The framerate is, for the most part, in figures so low it wouldn't be allowed to go out and buy a packet of fags. This is the first game in years (and the first ever on the usually graphically brilliant 360) which has given me headaches and nausea from extended play sessions - although I can't say for sure how much of that is down to the choppy, lurching framerate, and how much is down to having to listen to American voice actors attempting to replicate British regional accents they've clearly never heard. And saying "prithee" a lot.

At this point, you'll probably hear a hilarious witticism like 'Hmm, rain!' or 'Drip, drip, drop!'. Kerazy.

No lengthy moan about Two Worlds' stunning technical under-achievement would be complete without mentioning that the game also fails miserably at providing a seamless, free-roaming world. Yes, many other games on the 360 (hell, many games on the original Xbox and the PS2) managed this, despite having far better graphics - but that doesn't stop Two Worlds from regularly freezing the action and throwing up a spinning disc icon, as it manfully shoulders the burden of loading in another group of bandits identical to the one you killed 30 seconds ago. Quite often the action freezes for no reason, for several seconds, as the game thinks about something for a while - what colour to paint the ceiling, perhaps, or why on earth you're still playing.

Damned knave.

Technical concerns aside (look, we could write a book about technical "concerns" alone, but if you've really got a stiffy for awful graphics and bad framerates, you're probably in the small minority of people who should buy this game), Two Worlds is a sub-par action RPG which occasionally displays flashes of sheer competence.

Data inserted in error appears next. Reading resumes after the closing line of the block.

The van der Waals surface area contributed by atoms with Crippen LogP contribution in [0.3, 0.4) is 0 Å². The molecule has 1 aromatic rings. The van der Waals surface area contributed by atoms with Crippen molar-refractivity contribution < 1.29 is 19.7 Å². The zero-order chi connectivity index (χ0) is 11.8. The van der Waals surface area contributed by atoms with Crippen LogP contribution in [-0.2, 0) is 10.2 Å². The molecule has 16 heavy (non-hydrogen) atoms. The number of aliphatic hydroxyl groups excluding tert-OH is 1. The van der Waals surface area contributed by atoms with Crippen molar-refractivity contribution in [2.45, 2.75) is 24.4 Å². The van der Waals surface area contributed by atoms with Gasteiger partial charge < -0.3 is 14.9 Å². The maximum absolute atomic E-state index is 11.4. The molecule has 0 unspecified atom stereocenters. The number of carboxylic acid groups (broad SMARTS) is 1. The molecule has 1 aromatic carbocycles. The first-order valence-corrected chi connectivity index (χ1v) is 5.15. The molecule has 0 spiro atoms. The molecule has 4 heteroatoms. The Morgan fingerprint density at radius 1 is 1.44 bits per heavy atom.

You can fight from horseback. You won't want to, but you can. Riding a horse in this game is like herding cats through burning buildings.

As is standard for games of this sort, you play a character who has an Epic Personal Quest - in this instance, saving your hot sister, whose imprisonment at the hands of an evil chap who looks a bit like a cross between Darth Vader and a knobbly black dildo hasn't stopped her from applying a lot of gothy make-up each morning. However, you're free to wander around the world carrying out other quests instead - slaying bandits, slaying wolves, slaying more bandits, slaying boars who look very like wolves but make boar noises so we assume they're boars, slaying some more bandits, delivering some parcels like some trumped up bloody Parcel Force man, and slaying some more bandits.

Along the way, the developers insist, the focus is on making choices. Indeed, there are several different factions with whom your reputation can be built up (although this happens remarkably fast - do three quests for some factions and you'll be told that you are a "living legend" among them, which presumably implies that they really, really respect couriers). However, more often than not, the choices you make will be entirely accidental - and downright annoying as a result.